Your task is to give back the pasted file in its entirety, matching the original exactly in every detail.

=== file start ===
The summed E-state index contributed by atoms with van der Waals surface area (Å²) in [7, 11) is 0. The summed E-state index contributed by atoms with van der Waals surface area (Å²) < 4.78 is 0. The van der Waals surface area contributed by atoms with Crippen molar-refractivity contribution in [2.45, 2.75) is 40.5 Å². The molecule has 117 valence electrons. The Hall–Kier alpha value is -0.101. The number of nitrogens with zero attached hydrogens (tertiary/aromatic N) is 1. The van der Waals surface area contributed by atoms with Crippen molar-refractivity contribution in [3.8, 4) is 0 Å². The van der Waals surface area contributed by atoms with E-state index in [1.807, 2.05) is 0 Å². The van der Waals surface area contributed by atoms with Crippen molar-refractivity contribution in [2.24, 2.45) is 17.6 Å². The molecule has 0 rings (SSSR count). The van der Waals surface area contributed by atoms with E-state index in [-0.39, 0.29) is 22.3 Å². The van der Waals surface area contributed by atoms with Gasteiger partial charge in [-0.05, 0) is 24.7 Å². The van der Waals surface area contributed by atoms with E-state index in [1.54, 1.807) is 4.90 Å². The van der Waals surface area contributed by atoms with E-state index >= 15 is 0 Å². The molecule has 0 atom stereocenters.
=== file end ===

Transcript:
The summed E-state index contributed by atoms with van der Waals surface area (Å²) in [7, 11) is 0. The summed E-state index contributed by atoms with van der Waals surface area (Å²) < 4.78 is 0. The van der Waals surface area contributed by atoms with Crippen molar-refractivity contribution in [2.45, 2.75) is 40.5 Å². The molecule has 117 valence electrons. The Hall–Kier alpha value is -0.101. The number of nitrogens with zero attached hydrogens (tertiary/aromatic N) is 1. The van der Waals surface area contributed by atoms with Crippen molar-refractivity contribution in [3.8, 4) is 0 Å². The van der Waals surface area contributed by atoms with E-state index in [1.807, 2.05) is 0 Å². The van der Waals surface area contributed by atoms with Crippen molar-refractivity contribution in [2.24, 2.45) is 17.6 Å². The molecule has 0 rings (SSSR count). The van der Waals surface area contributed by atoms with E-state index in [-0.39, 0.29) is 22.3 Å². The van der Waals surface area contributed by atoms with Gasteiger partial charge in [-0.05, 0) is 24.7 Å². The van der Waals surface area contributed by atoms with E-state index in [1.54, 1.807) is 4.90 Å². The van der Waals surface area contributed by atoms with E-state index >= 15 is 0 Å². The molecule has 0 atom stereocenters.